"Beer: So much more than just a breakfast drink." Homer Simpson
I can't believe it has been three months since my last Beer Blog. I intended on writing them much more regularly, but then I guess life just got in the way of penmanship. But, don't worry. While I haven't been writing about beer, I definitely have been drinking it (and I've got the expanding waist to prove it). Hopefully with this new Beer Blog I will get these written a bit more frequently.
Every summer we go on an amazing family beach vacation to Delaware. The first morning of the trip I wake up and pour myself a nice cold beer. My wife and I always have the same exchange about why I am drinking a beer at 6:30 or 7 in the morning - she sees the beer and says "because you can!" and I say "yup".
So, to celebrate the memory of another great summer beach vacation that now seems a world away, I'm writing this Beer Blog about "Beer for Breakfast."
Over the past week I scoured local liquor stores for beer with a breakfast theme and was pleasantly surprised by the selection. While this kind of hardcore field research can take some effort, I pursued it with a determined sense of vigor, knowing that double-blind (not really), early morning taste trials were only days away. The excitement waiting for my Sunday morning beer breakfast was almost out of control. At about 8:30 I grabbed the newspaper from the driveway and set the table for breakfast. Quite frankly, I had a beautiful breakfast planned. While I certainly like a Denny's Grandslam or a Waffle House Toddlehouse Big Breakfast or the Number 1 at the Main Street Diner, I think the breakfast I had planned was at least on par with those tasty morning combinations.
My Sunday morning Big Beer Breakfast included Troegs Java Head Stout, Samuel Smiths Oatmeal Stout, Founders Breakfast Stout, Left Hand Milk Stout and Wells Banana Bread beer. Oatmeal, coffee, milk and banana bread. Simply perfect, well sort of...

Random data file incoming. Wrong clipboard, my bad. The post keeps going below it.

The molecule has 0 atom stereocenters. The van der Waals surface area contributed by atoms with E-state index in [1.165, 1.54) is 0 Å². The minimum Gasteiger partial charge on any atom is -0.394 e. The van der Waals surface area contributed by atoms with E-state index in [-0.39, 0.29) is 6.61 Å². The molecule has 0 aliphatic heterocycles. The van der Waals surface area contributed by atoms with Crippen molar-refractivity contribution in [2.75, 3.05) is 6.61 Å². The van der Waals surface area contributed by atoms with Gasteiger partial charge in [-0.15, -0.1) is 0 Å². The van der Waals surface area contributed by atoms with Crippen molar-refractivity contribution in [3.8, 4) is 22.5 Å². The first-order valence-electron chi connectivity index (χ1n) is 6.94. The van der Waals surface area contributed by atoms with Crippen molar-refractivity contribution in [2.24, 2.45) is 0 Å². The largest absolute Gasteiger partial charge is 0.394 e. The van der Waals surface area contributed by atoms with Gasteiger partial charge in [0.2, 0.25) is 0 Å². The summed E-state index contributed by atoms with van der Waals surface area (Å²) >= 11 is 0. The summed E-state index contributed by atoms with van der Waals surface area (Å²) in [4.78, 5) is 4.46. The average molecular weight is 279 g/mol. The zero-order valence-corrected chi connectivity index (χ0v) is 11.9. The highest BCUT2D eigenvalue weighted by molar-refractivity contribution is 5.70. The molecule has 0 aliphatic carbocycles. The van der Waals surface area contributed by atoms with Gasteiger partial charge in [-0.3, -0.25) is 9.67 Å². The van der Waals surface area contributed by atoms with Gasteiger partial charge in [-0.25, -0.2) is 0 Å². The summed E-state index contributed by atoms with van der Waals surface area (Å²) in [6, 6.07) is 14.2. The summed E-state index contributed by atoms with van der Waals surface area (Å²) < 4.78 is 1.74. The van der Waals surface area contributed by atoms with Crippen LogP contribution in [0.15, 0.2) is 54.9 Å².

I started breakfast as I always do with a nice mug of coffee - Troegs Java Head Stout. I drink my coffee black and I am a fan of mellow coffees like 7-11 or Dunkin Donuts or WaWa. I don't like the bitter burnt taste of Starbucks coffee. To me, Java Head was like Starbucks, a bitter brew. My wife joined me for breakfast too and she thought it was like coffee left too long in the pot that takes on a burnt flavor. While it had noticeable flavors of coffee and hints of chocolate, it was way too strong for my taste. It gets good reviews at Beer Advocate and excellent reviews at RateBeer, so as I've always said, drink whatever beer you like, what the hell do I know. It is brewed with espresso beans and Kenyan coffee beans in Hershey, Pa. I suspect if you like stouts and coffee made with a French Coffee Press, you will find this beer tasty. Maybe not for breakfast, but you never know.
After the bitter Troegs Java Head, I decided a second cup of coffee was in order so I cracked open the Founders Breakfast Stout too. This beer is brewed in Michigan and received a 100 score at Ratebeer and a World Class rating at Beer Advocate. According to the brewery this beer is "The coffee lover’s consummate beer. Brewed with an abundance of flaked oats, bitter and imported chocolates, and Sumatra and Kona coffee, this stout has an intense fresh-roasted java nose..." I guess I just don't like the style, because I found this beer bitter too. And with an alcohol content at 8.3%, it was too big and too bitter for my tastes. I tried to think of a time of day that these two beers might be worth another shot but decided they really aren't for me, and certainly not for breakfast. But if you like stouts and bitter coffee, give them a whirl and see what you think.